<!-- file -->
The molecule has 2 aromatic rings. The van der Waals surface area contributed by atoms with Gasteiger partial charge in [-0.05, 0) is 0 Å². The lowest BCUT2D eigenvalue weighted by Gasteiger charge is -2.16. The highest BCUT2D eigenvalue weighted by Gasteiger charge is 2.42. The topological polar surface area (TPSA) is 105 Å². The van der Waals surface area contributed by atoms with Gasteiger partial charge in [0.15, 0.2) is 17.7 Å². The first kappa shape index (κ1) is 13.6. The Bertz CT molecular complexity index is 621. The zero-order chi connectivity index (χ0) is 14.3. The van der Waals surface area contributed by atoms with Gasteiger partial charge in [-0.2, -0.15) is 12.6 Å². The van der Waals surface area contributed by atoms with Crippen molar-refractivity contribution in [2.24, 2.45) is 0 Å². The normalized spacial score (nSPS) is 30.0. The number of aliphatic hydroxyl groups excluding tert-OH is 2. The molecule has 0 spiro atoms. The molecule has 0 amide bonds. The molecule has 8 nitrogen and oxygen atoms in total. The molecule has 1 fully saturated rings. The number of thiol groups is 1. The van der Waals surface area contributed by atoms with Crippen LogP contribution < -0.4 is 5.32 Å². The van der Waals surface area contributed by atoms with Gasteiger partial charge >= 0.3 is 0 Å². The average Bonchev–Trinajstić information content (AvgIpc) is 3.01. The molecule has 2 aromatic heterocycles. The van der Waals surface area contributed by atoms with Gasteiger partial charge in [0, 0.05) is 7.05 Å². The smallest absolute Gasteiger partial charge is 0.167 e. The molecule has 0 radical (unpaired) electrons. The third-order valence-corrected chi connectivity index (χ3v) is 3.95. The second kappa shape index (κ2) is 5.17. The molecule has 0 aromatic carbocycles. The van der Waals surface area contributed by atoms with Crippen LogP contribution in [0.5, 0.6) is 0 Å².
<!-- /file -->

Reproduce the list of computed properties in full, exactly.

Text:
The molecule has 2 aromatic rings. The van der Waals surface area contributed by atoms with Gasteiger partial charge in [-0.05, 0) is 0 Å². The lowest BCUT2D eigenvalue weighted by Gasteiger charge is -2.16. The highest BCUT2D eigenvalue weighted by Gasteiger charge is 2.42. The topological polar surface area (TPSA) is 105 Å². The van der Waals surface area contributed by atoms with Gasteiger partial charge in [0.15, 0.2) is 17.7 Å². The first kappa shape index (κ1) is 13.6. The Bertz CT molecular complexity index is 621. The zero-order chi connectivity index (χ0) is 14.3. The van der Waals surface area contributed by atoms with Gasteiger partial charge in [-0.2, -0.15) is 12.6 Å². The van der Waals surface area contributed by atoms with Crippen molar-refractivity contribution in [2.24, 2.45) is 0 Å². The normalized spacial score (nSPS) is 30.0. The number of aliphatic hydroxyl groups excluding tert-OH is 2. The molecule has 0 spiro atoms. The molecule has 0 amide bonds. The molecule has 8 nitrogen and oxygen atoms in total. The molecule has 1 fully saturated rings. The number of thiol groups is 1. The van der Waals surface area contributed by atoms with Crippen LogP contribution < -0.4 is 5.32 Å². The van der Waals surface area contributed by atoms with Gasteiger partial charge >= 0.3 is 0 Å². The average Bonchev–Trinajstić information content (AvgIpc) is 3.01. The molecule has 2 aromatic heterocycles. The van der Waals surface area contributed by atoms with Gasteiger partial charge in [0, 0.05) is 7.05 Å². The smallest absolute Gasteiger partial charge is 0.167 e. The molecule has 0 radical (unpaired) electrons. The third-order valence-corrected chi connectivity index (χ3v) is 3.95. The second kappa shape index (κ2) is 5.17. The molecule has 0 aromatic carbocycles. The van der Waals surface area contributed by atoms with Crippen LogP contribution in [0.5, 0.6) is 0 Å².